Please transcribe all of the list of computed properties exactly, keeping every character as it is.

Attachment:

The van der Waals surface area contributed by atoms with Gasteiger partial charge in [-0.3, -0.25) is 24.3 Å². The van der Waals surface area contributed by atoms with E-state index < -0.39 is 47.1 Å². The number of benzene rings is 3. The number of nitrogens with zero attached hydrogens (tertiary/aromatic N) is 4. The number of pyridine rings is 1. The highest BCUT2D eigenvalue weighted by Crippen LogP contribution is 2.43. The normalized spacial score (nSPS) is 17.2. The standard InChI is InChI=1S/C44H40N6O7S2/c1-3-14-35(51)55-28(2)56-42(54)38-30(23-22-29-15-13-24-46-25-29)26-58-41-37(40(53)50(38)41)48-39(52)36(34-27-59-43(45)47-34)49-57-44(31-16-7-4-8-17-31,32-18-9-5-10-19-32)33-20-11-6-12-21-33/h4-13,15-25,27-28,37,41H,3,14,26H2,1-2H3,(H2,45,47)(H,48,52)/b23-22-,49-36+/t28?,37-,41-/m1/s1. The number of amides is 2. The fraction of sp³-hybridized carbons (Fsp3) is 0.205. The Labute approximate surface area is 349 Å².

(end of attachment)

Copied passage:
The van der Waals surface area contributed by atoms with Gasteiger partial charge in [-0.3, -0.25) is 24.3 Å². The van der Waals surface area contributed by atoms with E-state index < -0.39 is 47.1 Å². The number of benzene rings is 3. The number of nitrogens with zero attached hydrogens (tertiary/aromatic N) is 4. The number of pyridine rings is 1. The highest BCUT2D eigenvalue weighted by Crippen LogP contribution is 2.43. The normalized spacial score (nSPS) is 17.2. The standard InChI is InChI=1S/C44H40N6O7S2/c1-3-14-35(51)55-28(2)56-42(54)38-30(23-22-29-15-13-24-46-25-29)26-58-41-37(40(53)50(38)41)48-39(52)36(34-27-59-43(45)47-34)49-57-44(31-16-7-4-8-17-31,32-18-9-5-10-19-32)33-20-11-6-12-21-33/h4-13,15-25,27-28,37,41H,3,14,26H2,1-2H3,(H2,45,47)(H,48,52)/b23-22-,49-36+/t28?,37-,41-/m1/s1. The number of amides is 2. The fraction of sp³-hybridized carbons (Fsp3) is 0.205. The Labute approximate surface area is 349 Å².